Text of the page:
146th ASOS builds partnerships during warfighter exercise
By Staff Sgt. Brigette Waltermire, 137th Special Operations Wing Public Affairs
/ Published June 19, 2018
EDINBURGH, Ind. -- The 146th Air Support Operations Squadron, Will Rogers Air National Guard Base, Oklahoma City, Oklahoma worked with new and old partners during Warfighter 18-5, June 5-14, 2018, at Camp Atterbury Joint Maneuver Training Center near Edinburgh, Indiana.
Warfighter is a nine-day, 24-hour warfighter exercise that brought together the 146th ASOS with the Oklahoma National Guard 45th Infantry Brigade Combat Team and for the first time, the Minnesota Army National Guard 1st Armored Brigade Combat Team, 34th Infantry Division. Eight participants from the 146th ASOS squadron were split between the two units to provide continuous planning assistance for the Army training audience.
“Our contribution to this exercise is to support our two aligned partners,” Master Sgt. Christopher Vaughn, 146th ASOS Tactical Air Control Party noncommissioned officer in charge. “It is our opportunity to integrate with all the different army entities and shops that we will work with when we deploy.”
Warfighter 18-5 was conducted to help battalions under the 34th Infantry Division reinforce Army battle drills in a computer-simulated combat environment. Conducting these operations in a virtual battlefield allowed the Soldiers to fine-tune standard processes and see the real-time combat results of battle plans, actions and decisions.
“It’s extremely important to build a team mission command, but it’s more than that – it’s getting to know each other,” said Lt. Col. Timothy Kemp, 1/34th ABCT commander. “We have a whole year to build that and trust, and this past week has been critical for that.”
In the past, the 146th ASOS had only worked with infantry brigades, the 45th IBCT and the 79th Infantry Brigade Combat Team in California, so integration with the armored brigade has offered the squadron an opportunity to expand their skill set, said Lt. Col. Craig Ilschner, commander of the 146th ASOS.
“They behave and operate differently, so it’s a slight learning curve for us … but the 1/34th have been great working with us and helping us understand the way they operate,” he said.
During the exercise, the 146th ASOS acted as a realistic asset during the training and generated requests for air support that were received from the division. Their job during the exercise was to help the Army fire support officer create a joint tactical air request and help submit close air support requests through the Air Force.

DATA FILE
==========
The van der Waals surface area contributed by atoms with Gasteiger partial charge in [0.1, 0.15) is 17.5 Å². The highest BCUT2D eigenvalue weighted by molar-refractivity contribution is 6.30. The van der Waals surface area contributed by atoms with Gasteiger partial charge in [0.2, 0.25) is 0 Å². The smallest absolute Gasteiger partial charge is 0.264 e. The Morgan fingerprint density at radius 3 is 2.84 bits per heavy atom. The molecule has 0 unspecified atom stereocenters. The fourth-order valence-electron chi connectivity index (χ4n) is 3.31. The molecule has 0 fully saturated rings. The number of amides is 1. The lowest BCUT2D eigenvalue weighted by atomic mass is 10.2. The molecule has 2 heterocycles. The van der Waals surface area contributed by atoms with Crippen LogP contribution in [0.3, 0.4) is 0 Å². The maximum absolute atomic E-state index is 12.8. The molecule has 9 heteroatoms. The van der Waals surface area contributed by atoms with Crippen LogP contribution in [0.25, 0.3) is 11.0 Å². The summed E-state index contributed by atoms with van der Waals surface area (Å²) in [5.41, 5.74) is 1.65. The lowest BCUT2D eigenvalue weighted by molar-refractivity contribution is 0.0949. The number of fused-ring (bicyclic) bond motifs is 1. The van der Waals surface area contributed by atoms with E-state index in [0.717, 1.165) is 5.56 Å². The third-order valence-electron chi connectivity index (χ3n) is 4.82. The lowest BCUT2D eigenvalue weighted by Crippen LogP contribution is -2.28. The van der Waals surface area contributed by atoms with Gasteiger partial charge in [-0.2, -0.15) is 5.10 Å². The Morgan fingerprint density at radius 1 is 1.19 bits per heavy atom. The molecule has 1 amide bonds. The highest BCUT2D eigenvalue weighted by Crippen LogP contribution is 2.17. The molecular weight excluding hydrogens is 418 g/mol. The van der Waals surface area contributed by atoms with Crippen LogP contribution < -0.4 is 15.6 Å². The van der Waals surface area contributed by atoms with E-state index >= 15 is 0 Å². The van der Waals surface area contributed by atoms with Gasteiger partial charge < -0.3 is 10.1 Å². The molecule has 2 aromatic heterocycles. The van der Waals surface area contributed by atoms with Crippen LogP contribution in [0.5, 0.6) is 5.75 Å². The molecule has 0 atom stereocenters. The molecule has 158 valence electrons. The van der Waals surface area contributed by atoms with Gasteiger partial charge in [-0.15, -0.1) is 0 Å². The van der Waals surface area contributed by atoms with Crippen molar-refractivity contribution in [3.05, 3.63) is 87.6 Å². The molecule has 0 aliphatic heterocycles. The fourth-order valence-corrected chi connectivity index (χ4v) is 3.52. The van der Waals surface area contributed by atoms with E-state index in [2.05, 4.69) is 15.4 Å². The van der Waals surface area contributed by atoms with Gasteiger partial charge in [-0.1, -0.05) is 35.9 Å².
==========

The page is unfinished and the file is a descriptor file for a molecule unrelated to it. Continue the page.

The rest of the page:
Master Sgt. Benjamin Lake, 146th ASOS chief of weapons and tactics, was one of four 146th ASOS members who worked directly with Soldiers in the 1/34th ABCT mobile tactical operations center in 12-hour shifts. This was the fifth warfighter exercise for him, and he said each one has been better than the last. However, he also said WFX-18-5 has been particularly special because of the integration between the 146th ASOS and the 1/34th ABCT.
“The training right now is to help us integrate with the 1/34th ABCT and to let them know what we’re doing,” said Lake. “We’re really learning how their particular brigade operates.”
The 146th ASOS participates in warfighter exercises when necessitated by their Army partners. As a longstanding partner, the 45th IBCT is not new to the processes of the 146th ASOS.
In 2008, the 146th ASOS was established as a tenant unit on WRANGB to support the 45th IBCT and 75th IBCT. They deployed with the 45th IBCT to Afghanistan in 2011 and have regularly been on missions and training exercises since 2013. Their training has evolved over the years to coordinating joint air support for joint and combined operations, such as during Operation Allied Spirit in 2016, in which the 45th and 146th replicated a multi-national division in an operational environment with 12 other countries.
“Our relationship overall has really evolved from basic tactical execution with the TACP six years ago to joint operational planning,” said Chief Warrant Officer Rowdy Isbill, targeting officer for Headquarters and Headquarters Company, 45th IBCT. “Our relationship as a guard element with the 146th rivals any active duty unit.”
For Ilschner, WFX 18-5 was not only an opportunity for training and building the 146th ASOS’ existing working relationship with the 45th IBCT, but it also served as proving ground for their new partnership with the 1/34th ABCT.
“This is the foundation of what will be a relationship that I expect to grow and improve over the next several years,” Ilschner said. “We like to be experts at what we do, and we align well with the 1/34th because they have the same training mindset and operational paradigm.”